his civil contempt claim, Mr. Andrews alleged that the
defendants had violated a class action settlement agreement
regarding prison conditions. See Second Am. Compl.
(Doc. No. 37). Following another motion to dismiss, the Court
dismissed with prejudice the claims against Defendants James
Kenney, Michael Nutter, Blanche Carney, and Michael Resnick.
See July 30, 2018 Order n.1 (Doc. No. 43). Finding
that Warden May had not moved to dismiss the civil contempt
claim, the Court permitted the claim to proceed against him,
expressing no view on its viability. Id.
May now moves for summary judgment on both the § 1983
claim and the claim for civil contempt. Mr. Andrews opposes.
shall grant a motion for summary judgment "if the movant
shows that there is no genuine dispute as to any material
fact and the movant is entitled to judgment as a matter of
law." Fed.R.Civ.P. 56(a). An issue is
"genuine" if there is a sufficient evidentiary
basis on which a reasonable fact finder could return a
verdict for the non-moving party. Kaucher v. Cnty. of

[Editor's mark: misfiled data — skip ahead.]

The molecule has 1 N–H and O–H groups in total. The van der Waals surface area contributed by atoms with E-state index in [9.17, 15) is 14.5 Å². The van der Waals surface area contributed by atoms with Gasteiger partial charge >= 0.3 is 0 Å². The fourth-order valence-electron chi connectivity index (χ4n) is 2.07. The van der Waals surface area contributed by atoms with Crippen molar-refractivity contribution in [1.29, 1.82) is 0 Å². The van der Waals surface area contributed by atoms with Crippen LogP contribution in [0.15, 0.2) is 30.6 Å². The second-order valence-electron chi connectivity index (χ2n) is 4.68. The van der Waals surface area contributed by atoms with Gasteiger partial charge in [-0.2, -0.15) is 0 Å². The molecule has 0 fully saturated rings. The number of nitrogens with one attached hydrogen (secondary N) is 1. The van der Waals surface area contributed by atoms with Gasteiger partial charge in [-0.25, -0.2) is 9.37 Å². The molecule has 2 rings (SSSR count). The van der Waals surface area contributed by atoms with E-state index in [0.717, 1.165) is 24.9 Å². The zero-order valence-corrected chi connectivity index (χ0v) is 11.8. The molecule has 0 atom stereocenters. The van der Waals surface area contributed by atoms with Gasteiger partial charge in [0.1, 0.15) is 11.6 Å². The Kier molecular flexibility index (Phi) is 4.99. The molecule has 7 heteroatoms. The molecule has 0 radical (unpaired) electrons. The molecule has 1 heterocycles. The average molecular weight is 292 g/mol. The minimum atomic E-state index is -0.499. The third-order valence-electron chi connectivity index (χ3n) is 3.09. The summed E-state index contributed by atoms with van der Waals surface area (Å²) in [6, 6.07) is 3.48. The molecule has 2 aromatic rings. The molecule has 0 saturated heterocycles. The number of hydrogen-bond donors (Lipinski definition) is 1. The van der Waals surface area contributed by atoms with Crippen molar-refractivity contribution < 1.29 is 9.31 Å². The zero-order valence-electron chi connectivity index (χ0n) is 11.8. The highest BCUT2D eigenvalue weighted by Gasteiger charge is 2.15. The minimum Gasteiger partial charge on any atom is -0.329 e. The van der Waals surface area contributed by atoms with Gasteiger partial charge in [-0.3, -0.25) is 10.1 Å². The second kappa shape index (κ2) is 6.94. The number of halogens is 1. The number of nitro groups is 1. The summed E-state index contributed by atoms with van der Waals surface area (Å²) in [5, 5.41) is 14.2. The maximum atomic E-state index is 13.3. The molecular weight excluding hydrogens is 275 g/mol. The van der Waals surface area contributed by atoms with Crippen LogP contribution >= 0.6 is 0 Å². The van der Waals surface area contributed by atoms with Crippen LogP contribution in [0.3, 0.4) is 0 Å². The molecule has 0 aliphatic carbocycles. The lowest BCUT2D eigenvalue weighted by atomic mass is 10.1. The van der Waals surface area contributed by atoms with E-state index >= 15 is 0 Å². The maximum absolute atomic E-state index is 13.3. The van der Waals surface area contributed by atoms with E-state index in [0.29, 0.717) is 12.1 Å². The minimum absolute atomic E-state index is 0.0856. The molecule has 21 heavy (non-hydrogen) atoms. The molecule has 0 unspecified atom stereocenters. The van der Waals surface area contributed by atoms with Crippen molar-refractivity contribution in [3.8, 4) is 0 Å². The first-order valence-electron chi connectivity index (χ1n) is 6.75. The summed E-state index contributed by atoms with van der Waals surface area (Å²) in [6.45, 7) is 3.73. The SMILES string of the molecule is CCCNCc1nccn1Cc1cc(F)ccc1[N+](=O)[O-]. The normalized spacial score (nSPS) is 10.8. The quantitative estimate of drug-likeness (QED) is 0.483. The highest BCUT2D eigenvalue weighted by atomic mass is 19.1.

Bucks, 455 F.3d 418, 423 (3d Cir. 2006) (citing
Anderson v. Liberty Lobby, Inc., 477 U.S. 242, 248
(1986)). A factual dispute is "material" if it
might affect the outcome of the case under governing law.
Id. (citing Anderson, Ml U.S. at 248).
Under Rule 56, the Court must view the evidence presented on
the motion in the light most favorable to the non-moving
party. See Anderson, 477 U.S. at 255. However,
"[u]nsupported assertions, conclusory allegations, or
mere suspicions are insufficient to overcome a motion for
summary judgment." Betts v. New Castle Youth Dev.
Ctr., 621 F.3d 249, 252 (3d Cir. 2010).
movant bears the initial responsibility for informing the
Court of the basis for the motion for summary judgment and
identifying those portions of the record that demonstrate the
absence of a genuine issue of material fact. Celotex